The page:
• such as "red" "head".

Conceit - An ingenious, logically complicated
image, or an elaborate metaphor.
  • THE Robert HerrickI DREAM'D this
    mortal part of mine Was Metamorphoz'd to a Vine
    Which crawling one and every way, Enthrall'd my
    dainty Lucia. Me thought, her long small legs
    thighs I with my Tendrils did surprize Her
    Belly, Buttocks, and her Waste By my soft
    Nerv'lits were embrac'd About her head I
    writhing hung, And with rich clusters (hid among
    The leaves) her temples I behung So that my
    Lucia seem'd to me Young Bacchus ravished by his
    tree.My curles about her neck did craule, And
    armes and hands they did enthrall So that she
    could not freely stir,(All parts there made one
    prisoner.) But when I crept with leaves to hide
    Those parts, which maids keep unespy'd, Such
    fleeting pleasures there I took,That with the
    fancie I awook And found (Ah me!) this flesh of
    mine More like a Stock then like a Vine.

Consonance - The close repetition of the same end
consonants of stressed syllables with differing
vowel sounds.
  • the "t" sound in "Is it blunt and flat?"
    Alliteration differs from consonance insofar as
    alliteration requires the repeated consonant
    sound to be at the beginning of each word, where
    in consonance it is anywhere within the word,
    although often at the end.

Couplet - Two lines of VERSE with similar
END-RHYMES. Formally, the couplet is a two-line
STANZA with both grammatical structure and idea
complete within itself.
  • From Maxine Kumin's "Morning Swim"
  • Into my empty head there comea cotton beach, a
    dock wherefromI set out, oily and nudethrough
    mist in oily solitude.

Diction - choice of words esp. with regard to
correctness, clearness, or effectiveness
  • In A Lesson Before Dying Jeffersons Diary

Dirge - A poem of grave meditation, or lament.
The dirge is a song of lamentation that is apt to
be less meditative than the elegy.
Dramatic Poem - A composition of verse that
portrays the story of life or character,
involving conflict and emotions.
  • Traditional dramatic poetry differs from dramatic
    prose mainly in the formal construction of the
    poetic utterance, which is organized on the basis
    of a repetitive rhythmic structure for each line.
    Dramatic poetry, in other words, gives us spoken
    language which departs considerably from
    naturalistic speech patterns, mainly because the
    poetry is more tightly and formally organized
    (i.e., patterned).

End Rhyme A rhyme occurring in the terminating
word or syllable of one line of poetry with that
of another line, as opposed to internal rhyme.
Epic - An Epic is a long narrative poem
celebrating the adventures and achievements of a
hero...epics deal with the traditions, mythical
or historical, of a nation.
Beowulf, The Iliad and the Odyssey, and Aeneid
Epigram - Epigrams are short satirical poems
ending with either a humorous retort or a
stinging punch-line.
  • What is an Epigram? A dwarfish whole,Its body
    brevity, and wit its soul.
  • --Samuel Coleridge

Extended Metaphor - A metaphor which is drawn-out
beyond the usual word or phrase to extend
throughout a stanza or an entire poem, usually by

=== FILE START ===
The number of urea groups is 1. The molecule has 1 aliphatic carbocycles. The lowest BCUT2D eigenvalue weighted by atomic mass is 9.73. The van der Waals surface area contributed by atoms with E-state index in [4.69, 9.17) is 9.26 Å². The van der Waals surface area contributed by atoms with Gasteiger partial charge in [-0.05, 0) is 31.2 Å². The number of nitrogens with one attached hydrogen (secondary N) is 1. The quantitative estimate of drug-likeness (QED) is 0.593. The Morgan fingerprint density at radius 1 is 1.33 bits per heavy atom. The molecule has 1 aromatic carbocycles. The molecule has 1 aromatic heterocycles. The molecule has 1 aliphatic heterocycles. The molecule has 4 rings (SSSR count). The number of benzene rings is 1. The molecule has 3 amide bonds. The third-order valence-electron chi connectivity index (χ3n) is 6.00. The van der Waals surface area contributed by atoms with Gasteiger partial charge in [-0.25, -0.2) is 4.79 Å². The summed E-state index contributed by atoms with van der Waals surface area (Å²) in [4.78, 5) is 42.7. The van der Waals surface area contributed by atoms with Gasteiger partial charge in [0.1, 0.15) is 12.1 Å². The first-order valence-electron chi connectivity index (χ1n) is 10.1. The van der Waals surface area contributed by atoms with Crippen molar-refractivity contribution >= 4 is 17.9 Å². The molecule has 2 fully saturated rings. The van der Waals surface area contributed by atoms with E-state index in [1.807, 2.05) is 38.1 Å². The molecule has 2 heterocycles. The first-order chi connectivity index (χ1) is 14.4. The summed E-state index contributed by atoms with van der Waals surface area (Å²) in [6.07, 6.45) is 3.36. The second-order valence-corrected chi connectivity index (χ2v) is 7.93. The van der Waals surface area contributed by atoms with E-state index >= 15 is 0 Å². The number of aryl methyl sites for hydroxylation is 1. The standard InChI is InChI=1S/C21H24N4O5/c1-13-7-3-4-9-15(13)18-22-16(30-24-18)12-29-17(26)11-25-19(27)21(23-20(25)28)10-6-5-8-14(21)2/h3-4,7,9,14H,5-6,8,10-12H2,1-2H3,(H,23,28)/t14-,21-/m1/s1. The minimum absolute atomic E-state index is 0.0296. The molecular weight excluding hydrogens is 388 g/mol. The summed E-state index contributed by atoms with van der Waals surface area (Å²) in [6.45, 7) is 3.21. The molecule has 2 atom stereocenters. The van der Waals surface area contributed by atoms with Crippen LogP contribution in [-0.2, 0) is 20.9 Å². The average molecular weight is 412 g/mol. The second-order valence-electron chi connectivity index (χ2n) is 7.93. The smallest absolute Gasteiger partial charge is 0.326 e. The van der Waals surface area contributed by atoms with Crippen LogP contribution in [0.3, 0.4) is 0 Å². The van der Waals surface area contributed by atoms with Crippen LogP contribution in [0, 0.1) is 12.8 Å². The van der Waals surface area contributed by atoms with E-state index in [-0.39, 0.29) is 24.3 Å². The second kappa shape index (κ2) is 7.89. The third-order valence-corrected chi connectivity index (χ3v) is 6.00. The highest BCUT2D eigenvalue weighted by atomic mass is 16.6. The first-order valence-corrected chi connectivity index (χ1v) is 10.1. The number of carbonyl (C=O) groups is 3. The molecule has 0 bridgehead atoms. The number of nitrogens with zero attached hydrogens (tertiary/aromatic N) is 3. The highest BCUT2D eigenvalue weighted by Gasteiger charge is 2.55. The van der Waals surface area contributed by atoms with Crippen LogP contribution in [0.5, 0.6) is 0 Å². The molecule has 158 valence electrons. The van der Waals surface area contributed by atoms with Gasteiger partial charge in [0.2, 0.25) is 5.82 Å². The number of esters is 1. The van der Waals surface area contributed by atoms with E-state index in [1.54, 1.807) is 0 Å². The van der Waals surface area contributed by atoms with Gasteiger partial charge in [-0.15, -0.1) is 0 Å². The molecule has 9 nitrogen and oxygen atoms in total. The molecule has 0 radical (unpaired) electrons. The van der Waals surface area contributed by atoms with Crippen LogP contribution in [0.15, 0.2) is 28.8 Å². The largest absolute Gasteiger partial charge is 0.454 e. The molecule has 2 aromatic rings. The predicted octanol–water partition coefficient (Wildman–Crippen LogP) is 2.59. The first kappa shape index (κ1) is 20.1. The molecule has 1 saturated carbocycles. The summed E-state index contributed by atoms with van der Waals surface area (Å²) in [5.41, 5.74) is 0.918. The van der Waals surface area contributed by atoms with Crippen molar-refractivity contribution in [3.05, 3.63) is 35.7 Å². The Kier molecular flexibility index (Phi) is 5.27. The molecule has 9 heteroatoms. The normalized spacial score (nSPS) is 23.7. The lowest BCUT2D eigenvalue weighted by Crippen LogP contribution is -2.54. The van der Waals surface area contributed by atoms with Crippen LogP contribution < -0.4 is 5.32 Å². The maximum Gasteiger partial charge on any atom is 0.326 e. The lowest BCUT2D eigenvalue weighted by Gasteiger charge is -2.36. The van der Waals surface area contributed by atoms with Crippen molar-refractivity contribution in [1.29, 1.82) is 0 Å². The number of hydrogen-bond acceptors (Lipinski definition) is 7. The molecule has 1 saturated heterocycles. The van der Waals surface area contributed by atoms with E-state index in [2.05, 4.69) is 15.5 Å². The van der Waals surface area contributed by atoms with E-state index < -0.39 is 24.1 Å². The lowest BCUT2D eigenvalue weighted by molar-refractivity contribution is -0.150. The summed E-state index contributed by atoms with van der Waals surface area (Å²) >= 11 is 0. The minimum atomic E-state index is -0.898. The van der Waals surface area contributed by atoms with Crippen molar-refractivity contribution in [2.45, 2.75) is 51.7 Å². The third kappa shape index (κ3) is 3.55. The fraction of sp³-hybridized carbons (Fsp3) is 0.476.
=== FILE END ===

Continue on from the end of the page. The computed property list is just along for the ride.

using multiple comparisons between the unlike
objects or ideas.
  • Well, son, I'll tell youLife for me ain't been
    no crystal stair.It's had tacks in it,And
    splinters,And boards torn up,And places with no
    carpet on the floor --Bare.But all the
    timeI'se been a-climbin' on,And reachin'
    landin's,And turnin' corners,And sometimes
    goin' in the darkWhere there ain't been no
    light.So boy, don't you turn back.Don't you set
    down on the steps'Cause you finds it's kinder
    hard.Don't you fall now --For I'se still goin',
    honey,I'se still climbin',And life for me ain't
    been no crystal stair.
  • -- Mother to Son by Langston Hughes

Foot A rhythmic or metrical unit the division
in verse of a group of syllables, one of which is
long or accented.
  • Iamb or Iambus (iambic) u /
  • behold, amuse, arise, awake, return, Noel,
    depict, destroy, inject,
  • inscribe, insist, employ, "to be," inspire,
    unwashed, "Of Mice and
  • Men," "the South will rise again."
  • Trochee (trochaic) / u
  • / u
  • happy, hammer, Pittsburgh, nugget, double,
    incest, injure, roses,
  • hippie, bubba, beat it, clever, dental, dinner,
    shatter, pitcher,
  • Cleveland, chosen, planet, chorus, widow,
    bladder, cuddle, slacker,
  • doctor, Memphis, "Doctor Wheeler," "Douglas
    County," market, picket
  • Spondee (spondaic) / /
  • / /
  • football, Mayday, D-Day, heartbreak, Key West,
    shortcake, plopplop,
  • fizz-fizz, drop-dead, dead man, dumbbell,
    childhood, goofoff,
  • race-track, bathrobe, black hole, breakdown,
  • Dactyl (dactylic) / u u
  • / u u
  • strawberry, carefully, changeable, merrily,
    mannequin, tenderly,

Free Verse - Poetry that is based on the
irregular rhythmic CADENCE or the recurrence,
with variations, of phrases, images, and
syntactical patterns rather than the conventional
use of METER. RHYME may or may not be present in
free verse, but when it is, it is used with great
  • All truths wait in all things They neither
    hasten their own delivery nor resist it, They do
    not need the obstetric forceps of the surgeon.
  • --Walt Whitman, Leaves of Grass

Haiku - A form of Japanese poetry which states in
three lines of five, seven, and five syllables a
clear picture designed to arouse a distinct
emotion and suggest a specific spiritual insight.
  • Green frog,Is your body alsofreshly painted?
  • -- Ryunosuke Akutagawa

Homonym - One of two or more words that have the
same sound and often the same spelling but differ
in meaning.
  • such as n. wind (moving air) and v. wind (to wrap
    or entwine)